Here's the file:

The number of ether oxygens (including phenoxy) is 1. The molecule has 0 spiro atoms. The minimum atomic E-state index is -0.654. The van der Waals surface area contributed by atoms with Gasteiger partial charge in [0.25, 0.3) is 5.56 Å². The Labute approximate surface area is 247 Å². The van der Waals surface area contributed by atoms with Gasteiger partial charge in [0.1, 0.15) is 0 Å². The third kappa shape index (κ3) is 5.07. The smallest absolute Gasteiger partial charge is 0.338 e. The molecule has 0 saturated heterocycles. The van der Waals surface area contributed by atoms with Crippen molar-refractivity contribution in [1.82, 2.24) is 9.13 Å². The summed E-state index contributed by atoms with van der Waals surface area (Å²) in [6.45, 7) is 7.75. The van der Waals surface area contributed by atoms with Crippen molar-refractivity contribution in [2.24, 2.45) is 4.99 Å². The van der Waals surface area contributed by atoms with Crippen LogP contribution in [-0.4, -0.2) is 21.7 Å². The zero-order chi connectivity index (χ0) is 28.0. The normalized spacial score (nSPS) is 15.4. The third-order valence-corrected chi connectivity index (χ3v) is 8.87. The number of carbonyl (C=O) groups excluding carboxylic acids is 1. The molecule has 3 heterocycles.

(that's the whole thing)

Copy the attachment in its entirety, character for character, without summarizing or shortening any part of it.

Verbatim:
The number of ether oxygens (including phenoxy) is 1. The molecule has 0 spiro atoms. The minimum atomic E-state index is -0.654. The van der Waals surface area contributed by atoms with Gasteiger partial charge in [0.25, 0.3) is 5.56 Å². The Labute approximate surface area is 247 Å². The van der Waals surface area contributed by atoms with Gasteiger partial charge in [0.1, 0.15) is 0 Å². The third kappa shape index (κ3) is 5.07. The smallest absolute Gasteiger partial charge is 0.338 e. The molecule has 0 saturated heterocycles. The van der Waals surface area contributed by atoms with Crippen molar-refractivity contribution in [1.82, 2.24) is 9.13 Å². The summed E-state index contributed by atoms with van der Waals surface area (Å²) in [6.45, 7) is 7.75. The van der Waals surface area contributed by atoms with Crippen molar-refractivity contribution in [2.24, 2.45) is 4.99 Å². The van der Waals surface area contributed by atoms with Crippen LogP contribution in [-0.4, -0.2) is 21.7 Å². The zero-order chi connectivity index (χ0) is 28.0. The normalized spacial score (nSPS) is 15.4. The third-order valence-corrected chi connectivity index (χ3v) is 8.87. The number of carbonyl (C=O) groups excluding carboxylic acids is 1. The molecule has 3 heterocycles.